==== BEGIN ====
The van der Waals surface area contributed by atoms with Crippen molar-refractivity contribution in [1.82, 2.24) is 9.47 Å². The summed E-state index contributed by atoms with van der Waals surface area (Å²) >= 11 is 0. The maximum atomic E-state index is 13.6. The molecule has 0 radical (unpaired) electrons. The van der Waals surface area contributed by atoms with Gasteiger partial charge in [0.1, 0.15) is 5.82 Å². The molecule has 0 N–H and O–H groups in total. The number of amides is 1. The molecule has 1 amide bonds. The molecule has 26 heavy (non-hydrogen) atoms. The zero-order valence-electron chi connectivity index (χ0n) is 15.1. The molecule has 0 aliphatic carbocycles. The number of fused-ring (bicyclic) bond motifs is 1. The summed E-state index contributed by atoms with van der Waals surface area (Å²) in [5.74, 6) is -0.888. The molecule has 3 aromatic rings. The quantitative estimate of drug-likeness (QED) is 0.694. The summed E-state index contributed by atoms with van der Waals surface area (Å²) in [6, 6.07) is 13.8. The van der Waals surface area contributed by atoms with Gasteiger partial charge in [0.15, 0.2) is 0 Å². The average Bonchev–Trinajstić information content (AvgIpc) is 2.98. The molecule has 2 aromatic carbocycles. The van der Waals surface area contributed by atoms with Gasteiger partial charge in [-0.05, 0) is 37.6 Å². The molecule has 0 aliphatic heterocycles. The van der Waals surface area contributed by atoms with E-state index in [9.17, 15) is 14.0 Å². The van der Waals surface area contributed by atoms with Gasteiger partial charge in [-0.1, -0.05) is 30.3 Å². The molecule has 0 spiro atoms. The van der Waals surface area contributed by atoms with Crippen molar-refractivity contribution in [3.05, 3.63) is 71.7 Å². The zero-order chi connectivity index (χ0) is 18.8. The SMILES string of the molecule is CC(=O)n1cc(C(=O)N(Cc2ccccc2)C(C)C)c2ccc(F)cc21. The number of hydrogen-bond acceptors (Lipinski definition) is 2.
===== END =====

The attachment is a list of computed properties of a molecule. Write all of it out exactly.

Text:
The van der Waals surface area contributed by atoms with Crippen molar-refractivity contribution in [1.82, 2.24) is 9.47 Å². The summed E-state index contributed by atoms with van der Waals surface area (Å²) >= 11 is 0. The maximum atomic E-state index is 13.6. The molecule has 0 radical (unpaired) electrons. The van der Waals surface area contributed by atoms with Gasteiger partial charge in [0.1, 0.15) is 5.82 Å². The molecule has 0 N–H and O–H groups in total. The number of amides is 1. The molecule has 1 amide bonds. The molecule has 26 heavy (non-hydrogen) atoms. The zero-order valence-electron chi connectivity index (χ0n) is 15.1. The molecule has 0 aliphatic carbocycles. The number of fused-ring (bicyclic) bond motifs is 1. The summed E-state index contributed by atoms with van der Waals surface area (Å²) in [5.74, 6) is -0.888. The molecule has 3 aromatic rings. The quantitative estimate of drug-likeness (QED) is 0.694. The summed E-state index contributed by atoms with van der Waals surface area (Å²) in [6, 6.07) is 13.8. The van der Waals surface area contributed by atoms with Gasteiger partial charge in [0.15, 0.2) is 0 Å². The average Bonchev–Trinajstić information content (AvgIpc) is 2.98. The molecule has 2 aromatic carbocycles. The van der Waals surface area contributed by atoms with Gasteiger partial charge in [-0.05, 0) is 37.6 Å². The molecule has 0 aliphatic heterocycles. The van der Waals surface area contributed by atoms with E-state index in [9.17, 15) is 14.0 Å². The van der Waals surface area contributed by atoms with Gasteiger partial charge in [-0.1, -0.05) is 30.3 Å². The molecule has 0 spiro atoms. The van der Waals surface area contributed by atoms with Crippen molar-refractivity contribution in [3.05, 3.63) is 71.7 Å². The zero-order chi connectivity index (χ0) is 18.8. The SMILES string of the molecule is CC(=O)n1cc(C(=O)N(Cc2ccccc2)C(C)C)c2ccc(F)cc21. The number of hydrogen-bond acceptors (Lipinski definition) is 2.